Lunchtimes feat SMLC PG YT*

In reply to my latest post about being alone, some people did ask me if I was doing fine. For everyone’s peace of mind (or not), I am. I just wanted to reflect on something that has been bothering me for a while and that is the feeling of being alone in your PhD. Add up the fact that during my first year I had virtually no contact with other PhDs in my subject area, and any contact occurred then always implied me making coffee for them. I did meet a lot of PhDs this way, and even made some friends (some people really appreciate some supportive chat whilst waiting for their caramel lattes), but that had some limitations. Also add in the fact that I was a self-funded full timer and my wife was still living in Australia, so you can gather the picture. As I said the other day, there is a difference between being alone and being lonely.

In any case, after the sufferings of year 1, year 2 appeared to be a much better set up for me. One of the best things about my current job (social-wise) is that I work in the same building as most of my colleagues. At 1pm, everyone drops their pens and head down to the common room for some lunch and the consequent lunch talk. We’re roughly the same same 5-10 people all the time, and it is an unspoken pact really. We are all hungry. We are all working. It’s time to get together for some mental detoxing, some bitching, and some soup.

We don’t have an on-going appointment, but given that some people have their offices along the corridor and they most likely want to work, we close the door behind us. This also prevents undergraduates from lurking around and overhearing some of our rants. This behaviour, however, has led some academics to believe that we are actually having a proper meeting, that ours is the close-knit society of the postgrad lunches, and sometimes they actually ask for our permission to enter the room. Some sit with us, but remain quiet, perhaps intimidated thinking we are in a meeting. But we are not. We are just a bunch of young researchers having lunch. It’s just food, it’s not political.

I can only praise the therapeutic effect of these lunches. Because not everything in life is academia and books and reading and writing and more writing. Or work. There are no guidelines to the conversation, so it can range from in-class anecdotes, to knitting (many skilled knitters in the group, which makes me awe at times since I can barely understand 30% of the words that are being said – whoops), to flatsharing woes and accidentally some research. I think it is great we manage to get a proper break – some times it feels like all you think or do is research, and many people have lunch at their desks “because they cannot possibly stop”. I’m glad we defy that theory.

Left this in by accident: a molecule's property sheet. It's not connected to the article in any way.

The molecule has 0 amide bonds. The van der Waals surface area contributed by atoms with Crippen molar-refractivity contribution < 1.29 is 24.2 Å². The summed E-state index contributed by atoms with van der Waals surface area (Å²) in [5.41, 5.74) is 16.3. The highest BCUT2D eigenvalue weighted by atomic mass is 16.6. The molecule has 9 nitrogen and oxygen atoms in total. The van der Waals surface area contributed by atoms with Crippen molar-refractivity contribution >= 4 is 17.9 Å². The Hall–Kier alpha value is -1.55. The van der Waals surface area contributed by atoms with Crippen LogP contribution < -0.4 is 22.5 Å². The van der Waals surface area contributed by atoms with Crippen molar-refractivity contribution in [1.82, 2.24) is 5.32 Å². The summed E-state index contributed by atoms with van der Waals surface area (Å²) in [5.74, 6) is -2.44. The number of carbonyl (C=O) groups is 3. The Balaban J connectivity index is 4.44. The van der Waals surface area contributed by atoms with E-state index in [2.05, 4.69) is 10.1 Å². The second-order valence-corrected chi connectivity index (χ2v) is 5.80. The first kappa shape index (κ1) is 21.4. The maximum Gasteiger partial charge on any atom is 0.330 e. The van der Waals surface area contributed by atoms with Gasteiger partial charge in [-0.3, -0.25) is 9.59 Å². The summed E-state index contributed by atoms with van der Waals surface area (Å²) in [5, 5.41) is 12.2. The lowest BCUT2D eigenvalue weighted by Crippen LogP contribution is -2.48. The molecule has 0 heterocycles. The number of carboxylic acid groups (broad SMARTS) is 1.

I also feel that the social side to this is very much needed. I suffered a lot from being actually lonely in my first year, and because of my work duties, I could barely participate in the life of the school as such. People only remembered that I was doing a PhD when they came for coffee. And for a while you think “meh, it’s all good”, but you end up feeling like you do not really belong to the school because effectively you are not collaborating in any way to it, and not really being part of it. So for me, lunch actually is the time when I feel more like a colleague, like a “fellow researcher” and I think everyone gets a sense of what being in the team is like.

There is no cheese involved in this post, by the way. Only Brie on occasion.

*SMLC PG YT stands for School of Modern Languages and Cultures Postgraduate Young Team. “Young Team” is a Glaswegian phrase to describe a gang that gets up to no good, and the Strathclyde Police used to publish a list of the most dangerous “Young Teams” back in the day. We are researchers so clearly we also get up to no good. Thankfully we are not in anyone’s watch-list. For now.

Leave a Reply

Fill in your details below or click an icon to log in: Logo

You are commenting using your account. Log Out / Change )

Twitter picture

You are commenting using your Twitter account. Log Out / Change )

Facebook photo

You are commenting using your Facebook account. Log Out / Change )

Google+ photo

You are commenting using your Google+ account. Log Out / Change )

Connecting to %s